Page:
Reviews originally published in Issue 59 of Electronic Sound magazine, November 2019:
ANTONI MAIOVVI’S TIME PRECINCT
(Castles In Space)
In which everyone’s favourite fictional Italian disco producer provides a high-tempo soundtrack to… discounted British rail journeys for EU residents? The alter ego of Bristol-born, Berlin-based Anton Maiof, Maiovvi is a Dario Argento-obsessed playboy with a penchant for spooky film scores, but this is a joyously upbeat collection: the eminently danceable ‘Stable Mirror’, in particular, is a New Order-style banger that may yet have grizzled Haçienda veterans reaching for their dusty glow sticks.
Those of us marooned in the provinces during the late 1980s club explosion might find retro, beat-laden workouts like ‘Post Modern Morals’ evoking hazy memories of Sol lager and The Hit Man and Her rather than the Manchester superclubs, but – regardless of where your dancefloor mojo was honed – this is a giddy concoction, liable to make anyone whose teenage years involved the occasional smiley-faced T-shirt feel decidedly misty-eyed.
(Spun Out Of Control)
This Brighton singer-songwriter has peppered her delightfully downbeat vignettes of everyday melancholy with the occasional vintage synth, but here throws herself into full John Carpenter soundtrack mode, with an instrumental concept album whose premise – that of a worldwide sleeping sickness, and a dangerous cult seeking out the victims – sets the tone for an enjoyably dark and suitably woozy musical journey. ‘Run’ even hints at Mark Snow’s X-Files theme; perfect for a case that Mulder and Scully would surely relish.
Interview with Hattie Cooke here:
The Quietened Journey
(A Year In The Country)
Stephen Prince’s multi-media project A Year In The Country explores the links between folk, electronica and a rather otherworldly pastoralism, this new compilation tasking its contributors with creating musical explorations of abandoned roads and railway lines. The likes of Field Lines Cartographer and Grey Frequency evoke heartbreaking radiophonic dreams of overgrown sidings and crumbling platforms, and Pulselovers‘ ‘Woodford Halse To Fenny Compton in Five Minutes’ somehow contrives to make a hypnotic, Krautrock synth anthem the perfect celebration of pre-Beeching steam travel. Joyous.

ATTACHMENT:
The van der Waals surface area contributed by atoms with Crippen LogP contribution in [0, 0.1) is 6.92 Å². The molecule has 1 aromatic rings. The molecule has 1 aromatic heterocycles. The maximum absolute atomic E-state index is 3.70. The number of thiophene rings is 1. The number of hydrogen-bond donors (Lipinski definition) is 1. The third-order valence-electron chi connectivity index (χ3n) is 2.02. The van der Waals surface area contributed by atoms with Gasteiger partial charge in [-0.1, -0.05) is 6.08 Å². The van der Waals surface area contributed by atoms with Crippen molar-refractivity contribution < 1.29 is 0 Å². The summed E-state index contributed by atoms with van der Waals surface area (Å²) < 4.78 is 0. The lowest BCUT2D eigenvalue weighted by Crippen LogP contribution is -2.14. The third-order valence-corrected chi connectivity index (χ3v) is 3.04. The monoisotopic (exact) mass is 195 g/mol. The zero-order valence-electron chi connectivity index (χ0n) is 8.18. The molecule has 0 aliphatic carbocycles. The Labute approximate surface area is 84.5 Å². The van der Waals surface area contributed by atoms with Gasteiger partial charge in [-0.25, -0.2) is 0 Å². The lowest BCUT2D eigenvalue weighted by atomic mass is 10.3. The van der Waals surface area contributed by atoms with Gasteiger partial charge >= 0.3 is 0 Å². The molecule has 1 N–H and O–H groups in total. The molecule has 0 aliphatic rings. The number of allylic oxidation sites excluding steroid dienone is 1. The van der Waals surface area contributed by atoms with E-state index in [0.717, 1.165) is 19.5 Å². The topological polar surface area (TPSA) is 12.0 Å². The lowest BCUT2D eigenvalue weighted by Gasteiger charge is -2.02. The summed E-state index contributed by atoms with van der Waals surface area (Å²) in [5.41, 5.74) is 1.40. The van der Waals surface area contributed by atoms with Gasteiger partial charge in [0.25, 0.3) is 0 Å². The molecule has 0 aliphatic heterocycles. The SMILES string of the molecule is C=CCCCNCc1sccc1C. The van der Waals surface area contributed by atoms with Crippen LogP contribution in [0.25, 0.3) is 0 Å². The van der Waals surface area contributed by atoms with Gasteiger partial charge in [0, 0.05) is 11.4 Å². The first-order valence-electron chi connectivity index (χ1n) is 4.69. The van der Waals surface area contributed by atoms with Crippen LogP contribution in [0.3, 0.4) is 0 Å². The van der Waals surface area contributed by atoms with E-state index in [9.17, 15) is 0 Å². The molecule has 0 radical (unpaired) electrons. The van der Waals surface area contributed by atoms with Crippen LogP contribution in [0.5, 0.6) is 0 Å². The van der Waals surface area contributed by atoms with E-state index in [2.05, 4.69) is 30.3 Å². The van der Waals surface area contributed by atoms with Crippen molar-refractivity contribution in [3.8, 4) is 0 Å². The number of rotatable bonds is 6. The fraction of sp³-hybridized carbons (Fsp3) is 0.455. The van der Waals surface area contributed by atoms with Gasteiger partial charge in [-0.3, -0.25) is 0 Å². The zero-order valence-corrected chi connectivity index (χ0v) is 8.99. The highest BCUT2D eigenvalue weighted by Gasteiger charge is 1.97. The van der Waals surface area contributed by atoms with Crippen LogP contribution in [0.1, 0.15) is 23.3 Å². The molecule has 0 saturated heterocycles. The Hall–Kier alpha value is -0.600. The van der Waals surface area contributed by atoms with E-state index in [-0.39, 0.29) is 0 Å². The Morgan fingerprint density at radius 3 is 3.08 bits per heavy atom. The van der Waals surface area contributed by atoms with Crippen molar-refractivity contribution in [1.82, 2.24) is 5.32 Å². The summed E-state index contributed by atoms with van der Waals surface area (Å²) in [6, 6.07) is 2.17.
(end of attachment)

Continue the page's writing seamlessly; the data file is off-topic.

Interview with Stephen Prince here:
A Clockwork Orange
The irrepressible Mulholland – whose 1999 Mount Vernon Arts Lab album The Séance at Hobs Lane helped define 21st century hauntology – is in prolific form, and his third album of 2019 soundtracks Anthony Burgess’ novel in suitably sinister style. Trademark sound manipulations expertly create ominous slabs of music concrète, the eight-minute ’84F’ perfectly evoking the draughty menace of chief Droog Alex’s teenage prison cell. A limited cassette release on this perfectly-formed micro-label, laudably dedicated to electronica with a literary inspiration.
Interviews with Drew Mulholland here:
Electronic Sound – “the house magazine for plugged in people everywhere” – is published monthly, and available here: